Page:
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The stories behind Everlys’ hits

Between 1957 and 1962, Phil and Don Everly placed 34 songs on the Billboard pop charts, nearly half of them reaching the top 10. Here is some of their finest work:

‘Bye Bye Love’

The song had been floating around Nashville for a while when the Everlys got hold of it in 1957. (Brenda Lee, for instance, claims to have passed on recording it.) But the juxtaposition of heartbroken lyrics and carefree melody, combined with the brothers’ two-part harmony, made them instant stars. Its writers, Boudleaux and Felice Bryant, would pen the first six top 10 hits of the Everlys’ career.

‘Wake Up Little Susie’

Sure, Phil and Don sounded innocent when trying to explain that, no, really, they’d fallen asleep in a movie theater and that’s why they hadn’t gotten little Susie home until after 4 a.m. Some radio stations were so scandalized that they refused to play the record. There couldn’t have been too many of those, though: “Wake Up Little Susie” hit No. 1 on the pop, country and R&B charts.

‘All I Have to Do Is Dream’

Possibly the greatest make-out record of the 1950s. This track, with its tremelo guitar chords and harmonies that angels dream of replicating, also topped multiple charts.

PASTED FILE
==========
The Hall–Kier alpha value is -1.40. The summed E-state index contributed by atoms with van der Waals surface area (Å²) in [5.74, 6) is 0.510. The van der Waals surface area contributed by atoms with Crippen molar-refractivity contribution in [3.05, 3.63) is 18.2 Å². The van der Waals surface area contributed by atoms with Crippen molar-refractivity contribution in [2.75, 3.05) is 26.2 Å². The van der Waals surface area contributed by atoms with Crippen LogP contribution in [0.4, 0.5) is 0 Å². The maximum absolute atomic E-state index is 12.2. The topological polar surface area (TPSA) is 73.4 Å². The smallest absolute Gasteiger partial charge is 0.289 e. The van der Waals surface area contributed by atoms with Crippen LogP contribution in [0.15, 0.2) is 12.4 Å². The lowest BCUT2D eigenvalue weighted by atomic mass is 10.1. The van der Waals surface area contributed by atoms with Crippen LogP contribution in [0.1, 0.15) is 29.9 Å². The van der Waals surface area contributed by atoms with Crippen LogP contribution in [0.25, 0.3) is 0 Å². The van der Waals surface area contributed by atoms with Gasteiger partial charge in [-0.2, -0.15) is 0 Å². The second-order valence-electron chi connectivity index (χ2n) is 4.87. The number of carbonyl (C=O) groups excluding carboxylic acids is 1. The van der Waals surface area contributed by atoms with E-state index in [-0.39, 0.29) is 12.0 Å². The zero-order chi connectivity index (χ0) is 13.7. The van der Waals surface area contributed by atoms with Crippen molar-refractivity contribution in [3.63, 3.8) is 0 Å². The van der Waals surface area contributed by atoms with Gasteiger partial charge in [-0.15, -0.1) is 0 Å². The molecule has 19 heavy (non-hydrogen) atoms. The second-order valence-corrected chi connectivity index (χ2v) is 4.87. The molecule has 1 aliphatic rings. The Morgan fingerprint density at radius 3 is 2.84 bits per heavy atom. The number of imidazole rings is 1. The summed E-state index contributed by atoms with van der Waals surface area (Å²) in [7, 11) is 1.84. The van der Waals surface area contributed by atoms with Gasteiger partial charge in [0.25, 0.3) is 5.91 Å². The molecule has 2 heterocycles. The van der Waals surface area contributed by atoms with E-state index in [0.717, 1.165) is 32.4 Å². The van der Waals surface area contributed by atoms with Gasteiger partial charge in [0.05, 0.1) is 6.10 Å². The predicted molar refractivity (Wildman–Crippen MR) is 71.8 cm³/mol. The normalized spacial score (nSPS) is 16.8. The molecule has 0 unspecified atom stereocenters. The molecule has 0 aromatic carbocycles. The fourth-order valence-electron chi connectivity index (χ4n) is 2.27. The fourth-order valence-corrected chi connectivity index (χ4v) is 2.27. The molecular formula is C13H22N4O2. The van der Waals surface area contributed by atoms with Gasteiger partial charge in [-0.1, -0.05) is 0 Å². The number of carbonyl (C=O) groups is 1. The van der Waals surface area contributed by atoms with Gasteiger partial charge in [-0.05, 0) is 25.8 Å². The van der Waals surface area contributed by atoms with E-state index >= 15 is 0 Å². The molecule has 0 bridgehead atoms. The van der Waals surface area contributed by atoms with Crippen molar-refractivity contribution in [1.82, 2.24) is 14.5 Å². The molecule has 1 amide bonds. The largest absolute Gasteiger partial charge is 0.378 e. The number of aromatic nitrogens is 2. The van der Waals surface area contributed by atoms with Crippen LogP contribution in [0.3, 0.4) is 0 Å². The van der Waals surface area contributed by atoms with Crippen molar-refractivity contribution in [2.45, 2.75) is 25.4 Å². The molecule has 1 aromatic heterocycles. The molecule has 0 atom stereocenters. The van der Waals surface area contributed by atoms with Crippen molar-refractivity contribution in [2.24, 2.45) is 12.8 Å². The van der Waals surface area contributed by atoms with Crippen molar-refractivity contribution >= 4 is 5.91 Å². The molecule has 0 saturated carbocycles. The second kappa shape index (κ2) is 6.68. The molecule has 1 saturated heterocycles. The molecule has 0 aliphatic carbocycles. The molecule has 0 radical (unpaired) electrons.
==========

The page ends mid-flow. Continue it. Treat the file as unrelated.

‘Claudette’

The rocking B-side to “All I Have to Do Is Dream” came from another future Rock and Roll Hall of Famer: Roy Orbison, who had written the song for his wife. The cut also earned Orbison renewed interest from his record label at the time, Sun Records.

‘Bird Dog’

Everlys producer Archie Bleyer initially wanted TV ventriloquist Jimmy Nelson to record this cut’s spoken “He’s a bird … he’s a dog” in the voice of a dog puppet named Farfel. He got overruled, and “Bird Dog” became the Everlys’ third No. 1 hit.

‘Let It Be Me’

Don Everly found this French ballad on a Chet Atkins album. Atkins pointed the brothers to the lyrics, producer Bleyer added some strings — voila! — one of the act’s loveliest, most popular recordings.

‘Cathy’s Clown’

In 1960, the Everlys left Cadence Records, signing a $1 million deal with Warner Bros. This Don Everly tune, with its distinctive drum rhythm, was the duo’s first release on the label and topped the pop chart.

‘When Will I Be Loved’

The biggest hit Phil Everly wrote for the duo. Recorded for Cadence before the act bolted, it came out just six weeks after “Cathy’s Clown.” Linda Ronstadt had an even bigger hit with it in 1975.

Brian Mansfield, Gannett News Service



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